Waxahatchee: ‘Ivy Tripp’ Album Review

Courtesy of mergerecords.com
Courtesy of mergerecords.com

Three years ago, Katie Crutchfield released her first album straight from her home in Alabama under the band name Waxahatchee. Now, Crutchfield has quickly become a champion of the low-fi, indie-folk underground scene. After the release of 2013’s Cerulean Salt, Waxahatchee quickly found themselves expanding their reach. They were signed to UK label Wichita Recordings, who currently represent First Aid Kit, Los Camesinos!, and Conor Oberst. They even found themselves supporting Tegan and Sara two years ago, on their UK tour. Ivy Tripp, Waxahatchee’s third album, finds Crutchfield at her most realistic, cohesive, and self-reflective. It’s an album that’s rooted in her familiar and personal relationships, and how touring and being away has both healed and harmed those closest to her.

Breathless,” the first song off Ivy Tripp, is a slow nurturing open that perfectly sets the groundwork for where Crutchfield is at mentally with a relationship that’s on the rocks. “You take what you want / You call me back / I’m not trying to be yours / You indulge me / I indulge you / But I’m not trying to have it all.” It’s about a less-than-perfect love, with Crutchfield unable to fully detach herself from and unable to dive into. She’s at a strange and unfamiliar roadblock. Although it feels like the end of a relationship and more-so the end of an album, the song forces us to understand Crutchfield’s fears and current motives.

In fact, Ivy Tripp finds Crutchfield at her most vulnerable and daring. She fully utilizes the wide span of her talents and influences. “La Loose” carries with it a DIY feel, equipped with a fake drum kit and floating keyboards. It’s one of the most love heavy songs on the album, but Crutchfield is still very sure to point out the reality of her relationship: “I know that I feel more than you do / I selfishly want you here to stick to.” Although she isn’t receiving the love she earns for, her current level of comfort is more appealing to her, and can’t seem to rid herself of it. Throughout the album, she’s constantly self-reflecting. On “Stale By Noon” she softly sings, “I can imitate some kind of love / Or I could see it for what it is and stop kidding myself / We are not that alike.”

As she lessens the reverb on her guitars and allows for a smidge of polish, Crutchfield gains a strong backbone and finds herself at her most confident yet. “Under a Rock” is fast-paced, bold, and unforgiving. “Poison” is similar and has her singing, “Travel the world ivy tripping / with no spotlight.” The lyrics point towards her recent, very heavy tour schedule and how that’s affected her life outside of music. “Less Than” is a quieter song, with Crutchfield self-loathing and very upset: “You’re less than me / I am nothing.” The last half of the song features the drumming, guitars, and keys all becoming undone. They purposefully lose their rhythm and it results in a wonderful cataclysm, highlighting Crutchfield’s vulnerability and loss of hope.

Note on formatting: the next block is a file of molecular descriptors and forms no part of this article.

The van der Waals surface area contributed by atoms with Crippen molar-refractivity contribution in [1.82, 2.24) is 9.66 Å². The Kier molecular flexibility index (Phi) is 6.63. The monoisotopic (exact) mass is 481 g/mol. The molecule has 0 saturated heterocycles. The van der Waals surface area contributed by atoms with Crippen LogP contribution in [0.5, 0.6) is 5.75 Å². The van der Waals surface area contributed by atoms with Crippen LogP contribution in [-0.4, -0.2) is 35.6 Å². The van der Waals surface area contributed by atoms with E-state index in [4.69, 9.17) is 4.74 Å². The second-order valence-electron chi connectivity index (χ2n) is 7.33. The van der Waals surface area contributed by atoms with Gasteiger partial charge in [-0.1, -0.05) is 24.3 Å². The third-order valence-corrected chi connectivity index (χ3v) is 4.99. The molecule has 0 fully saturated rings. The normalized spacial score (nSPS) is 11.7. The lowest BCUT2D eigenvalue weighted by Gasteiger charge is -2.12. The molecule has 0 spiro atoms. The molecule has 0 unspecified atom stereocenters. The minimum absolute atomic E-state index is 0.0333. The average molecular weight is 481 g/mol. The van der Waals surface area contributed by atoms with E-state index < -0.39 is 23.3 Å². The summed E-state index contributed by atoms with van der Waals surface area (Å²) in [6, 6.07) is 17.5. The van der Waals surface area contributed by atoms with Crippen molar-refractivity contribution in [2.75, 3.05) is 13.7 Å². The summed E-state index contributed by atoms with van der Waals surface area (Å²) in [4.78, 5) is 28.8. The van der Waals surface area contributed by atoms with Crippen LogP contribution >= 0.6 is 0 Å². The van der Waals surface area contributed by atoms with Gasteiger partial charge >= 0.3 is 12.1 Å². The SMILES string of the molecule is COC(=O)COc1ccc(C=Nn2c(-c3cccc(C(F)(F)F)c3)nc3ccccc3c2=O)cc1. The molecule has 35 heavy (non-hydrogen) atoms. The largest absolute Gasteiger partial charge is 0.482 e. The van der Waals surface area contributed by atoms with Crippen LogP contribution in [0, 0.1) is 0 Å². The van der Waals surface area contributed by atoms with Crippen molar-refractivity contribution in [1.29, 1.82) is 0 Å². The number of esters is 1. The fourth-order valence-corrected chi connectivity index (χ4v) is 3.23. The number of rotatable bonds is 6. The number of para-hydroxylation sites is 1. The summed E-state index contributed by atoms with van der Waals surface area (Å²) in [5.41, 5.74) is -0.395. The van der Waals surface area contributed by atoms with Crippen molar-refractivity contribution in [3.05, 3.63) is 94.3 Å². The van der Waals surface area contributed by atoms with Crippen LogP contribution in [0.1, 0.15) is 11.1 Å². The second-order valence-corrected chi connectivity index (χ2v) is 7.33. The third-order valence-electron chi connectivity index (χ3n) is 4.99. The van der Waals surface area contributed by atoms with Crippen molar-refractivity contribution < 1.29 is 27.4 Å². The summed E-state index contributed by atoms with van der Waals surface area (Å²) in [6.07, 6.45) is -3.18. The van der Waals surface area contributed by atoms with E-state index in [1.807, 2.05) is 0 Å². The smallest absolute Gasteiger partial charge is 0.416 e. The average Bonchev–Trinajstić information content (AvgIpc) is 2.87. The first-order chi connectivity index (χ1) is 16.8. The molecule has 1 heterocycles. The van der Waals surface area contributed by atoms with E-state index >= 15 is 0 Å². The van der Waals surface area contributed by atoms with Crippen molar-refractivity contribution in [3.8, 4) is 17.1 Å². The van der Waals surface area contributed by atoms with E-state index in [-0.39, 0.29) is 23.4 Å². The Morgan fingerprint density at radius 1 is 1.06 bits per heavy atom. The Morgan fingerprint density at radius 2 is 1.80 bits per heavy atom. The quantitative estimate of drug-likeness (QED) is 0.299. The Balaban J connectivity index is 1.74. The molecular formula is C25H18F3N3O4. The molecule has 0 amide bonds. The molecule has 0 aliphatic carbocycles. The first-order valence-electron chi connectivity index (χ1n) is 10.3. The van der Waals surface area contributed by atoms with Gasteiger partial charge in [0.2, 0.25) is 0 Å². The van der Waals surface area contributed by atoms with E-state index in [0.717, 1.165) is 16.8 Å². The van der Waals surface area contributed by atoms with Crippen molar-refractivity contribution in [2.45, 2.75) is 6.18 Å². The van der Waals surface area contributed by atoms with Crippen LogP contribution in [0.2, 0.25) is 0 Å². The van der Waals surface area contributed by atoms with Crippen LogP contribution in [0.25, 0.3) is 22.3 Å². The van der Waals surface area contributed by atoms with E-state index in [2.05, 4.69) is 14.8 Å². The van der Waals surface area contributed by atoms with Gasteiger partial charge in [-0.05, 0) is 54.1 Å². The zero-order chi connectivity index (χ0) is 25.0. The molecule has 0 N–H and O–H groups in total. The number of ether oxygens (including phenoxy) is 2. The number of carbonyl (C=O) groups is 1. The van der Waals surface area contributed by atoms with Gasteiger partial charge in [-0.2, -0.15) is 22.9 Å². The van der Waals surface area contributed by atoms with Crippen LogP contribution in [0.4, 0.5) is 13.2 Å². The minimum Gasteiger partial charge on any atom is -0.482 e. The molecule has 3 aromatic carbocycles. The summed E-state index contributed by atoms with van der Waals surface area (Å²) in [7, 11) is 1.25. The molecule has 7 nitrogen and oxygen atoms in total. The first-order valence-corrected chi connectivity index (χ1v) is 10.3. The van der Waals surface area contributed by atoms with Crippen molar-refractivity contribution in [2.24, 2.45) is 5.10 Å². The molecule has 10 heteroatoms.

With Crutchfield expanding her sound, her lyrics show maturity and ease, too. Some of her best lyrics to date come off the track, “The Dirt.” The song features dimmed electronic guitars, an acoustic guitar, and quick drumming. Crutchfield brashly starts with the verse “Loaded, you’ll eulogize before you will preach / Rubbing your filthy hands on my speech / My hedonistic sugar-white beach / And the grievance that I breed.” The incredibly rich and dark lyrics come through again on the gorgeous piano ballad, “Half Moon.” “Our love tastes like sugar but it pulls all the life out of me.” Waxahatchee bares all her worries, her wrongdoings, and her current state of mind so effortlessly that it borders on spiritual and therapeutic. “Blue” contains a mystical ambiance to it, and it proves how quickly Waxahatchee can pull out deep emotions without hesitation.

Summer of Love” highlights Waxhatchee at her core. It’s about how she’s unable to be where she’s at, without her past love. She needs a change or an outlet to allow her to grieve and move on. Ivy Tripp is an album that is shamelessly current. It’s an album that could’ve only been made post-Cerulean Salt. It’s earnest and straight to the point. It’s about the people we meet in life, both currently and in the past. It’s about mistakes and regrets and trying to latch onto something that is only holding us back. But, at its essence, it’s an impressive and deeply personal album that will keep Waxahatchee adored and revered as a prominent artist in the underground indie-folk world.